Vatican Synod Ends with No Surprises

Catholic leaders wrap up a three-week-long Synod of Bishops, the first presided over by Pope Benedict XVI. Some new topics arose, but the conference ended with no major policy changes.

DEBBIE ELLIOTT, host:

This is ALL THINGS CONSIDERED from NPR News. I'm Debbie Elliott.

With a Mass today at the Vatican, Pope Benedict XVI brought a formal close to a three-week-long bishops meeting. In this first synod of Benedict's young papacy, the bishops approved 50 propositions that fully embraced the church's traditional teachings. NPR's Sylvia Poggioli reports from Rome.

SYLVIA POGGIOLI reporting:

The synod's official topic was the Eucharist, or Holy Communion, which Catholics believe is the body and blood of Christ. The sacrament can be given only by a priest. It was Third World bishops who opened a frank debate on the worldwide shortage of priests. Discussion included the possibility of ordaining older, married men of proven virtue, but the final document said allowing married men into the priesthood was a road not to follow. Australian Cardinal George Pell told a closing press conference there was considerable consensus on this point.

Cardinal GEORGE PELL (Australia): And I think it is also significant that there has been a massive restatement of the importance of the tradition in the Latin church of mandatory celibacy for the priests.

POGGIOLI: The bishops also upheld the ban on allowing divorced and remarried Catholics to receive Communion, as well as the ban on inter-Communion with Protestants. With regard to Communion for Catholic politicians who back legislation allowing gay marriage or abortion, the synod decided to leave the decision up to local bishops. They were instructed to exercise the virtues of firmness and prudence.

The synod included the novelty of an open-floor discussion at the end of each daily session. While no new doctrines were proposed at the synod, Gerard O'Connell, a Catholic author and veteran Vatican watcher, says in terms of process, the pope broke new ground.

Mr. GERARD O'CONNELL (Author): He's removed the idea of that taboo subject. Under John Paul II, there were taboo subjects--for example, the question of ordaining married men. So the fact that the pope has allowed them to talk so freely and to allow any subject to be tabled was certainly progress.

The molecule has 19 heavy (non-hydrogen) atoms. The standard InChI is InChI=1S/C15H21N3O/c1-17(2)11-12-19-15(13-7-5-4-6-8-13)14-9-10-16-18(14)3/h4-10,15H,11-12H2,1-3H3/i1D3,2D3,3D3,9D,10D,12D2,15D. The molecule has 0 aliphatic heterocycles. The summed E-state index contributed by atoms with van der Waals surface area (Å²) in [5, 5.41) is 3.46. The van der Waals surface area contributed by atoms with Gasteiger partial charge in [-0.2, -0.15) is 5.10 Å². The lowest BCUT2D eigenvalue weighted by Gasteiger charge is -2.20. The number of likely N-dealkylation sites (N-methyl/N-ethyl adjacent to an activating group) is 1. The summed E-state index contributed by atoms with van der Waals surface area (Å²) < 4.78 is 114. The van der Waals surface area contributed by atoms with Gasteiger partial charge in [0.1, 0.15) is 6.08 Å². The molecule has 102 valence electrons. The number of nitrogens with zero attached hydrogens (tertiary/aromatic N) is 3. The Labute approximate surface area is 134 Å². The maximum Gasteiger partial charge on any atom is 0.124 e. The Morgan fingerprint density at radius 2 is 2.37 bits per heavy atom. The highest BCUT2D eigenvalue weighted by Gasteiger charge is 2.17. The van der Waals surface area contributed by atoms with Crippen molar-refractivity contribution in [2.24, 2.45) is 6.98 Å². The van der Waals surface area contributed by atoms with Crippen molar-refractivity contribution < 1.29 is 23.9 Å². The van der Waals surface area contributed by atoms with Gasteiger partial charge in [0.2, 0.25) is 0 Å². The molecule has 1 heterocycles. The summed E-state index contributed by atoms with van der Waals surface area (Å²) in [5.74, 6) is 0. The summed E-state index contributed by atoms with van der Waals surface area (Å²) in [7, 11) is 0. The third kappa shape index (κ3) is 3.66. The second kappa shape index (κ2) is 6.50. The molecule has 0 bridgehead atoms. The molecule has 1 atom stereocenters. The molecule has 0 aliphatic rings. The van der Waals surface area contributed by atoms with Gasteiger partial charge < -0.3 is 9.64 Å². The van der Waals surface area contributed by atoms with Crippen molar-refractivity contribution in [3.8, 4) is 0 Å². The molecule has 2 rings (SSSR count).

Sister CHRISTINE SCHENK: So in some sense, I feel like, `Yes, it's good; we started the conversation.' But it's very bad because we started it and put our heads in the sand.

POGGIOLI: Sister Christine Schenk represents two American Catholic groups, Future Church and Call to Action.

Sister SCHENK: What was most distressing to me were the remarks from bishops in the synod. `Oh, no! We can't have married priests! My gosh! They have families; they have children. It will be harder to transfer them.' And first of all, I wanted to say, `Earth to bishops, you know, the church is made up of families, number one. And we can only benefit from having priests who understand the family experience.'

POGGIOLI: Sister Schenk says the priest shortage issue is so serious that in the foreseeable future, more than half of US parishes will not have their own priest.

(Soundbite of Mass)

Pope BENEDICT XVI: (Singing in Latin)

POGGIOLI: But in today's closing Mass in St. Peter's Square, Benedict once again rejected suggestions that the solution to the shortage is ordaining married men.

(Soundbite of Mass)

Pope BENEDICT XVI: (Italian spoken)

POGGIOLI: He said, `The celibacy that priests received as a precious gift and a sign of undivided love toward God and neighbor is founded upon the Eucharistic mystery celebrated and adored. And lay Catholics have to show their faith clearly.' Benedict said, `No dichotomy is admissible between faith and life.'

Sylvia Poggioli, NPR News, Rome.

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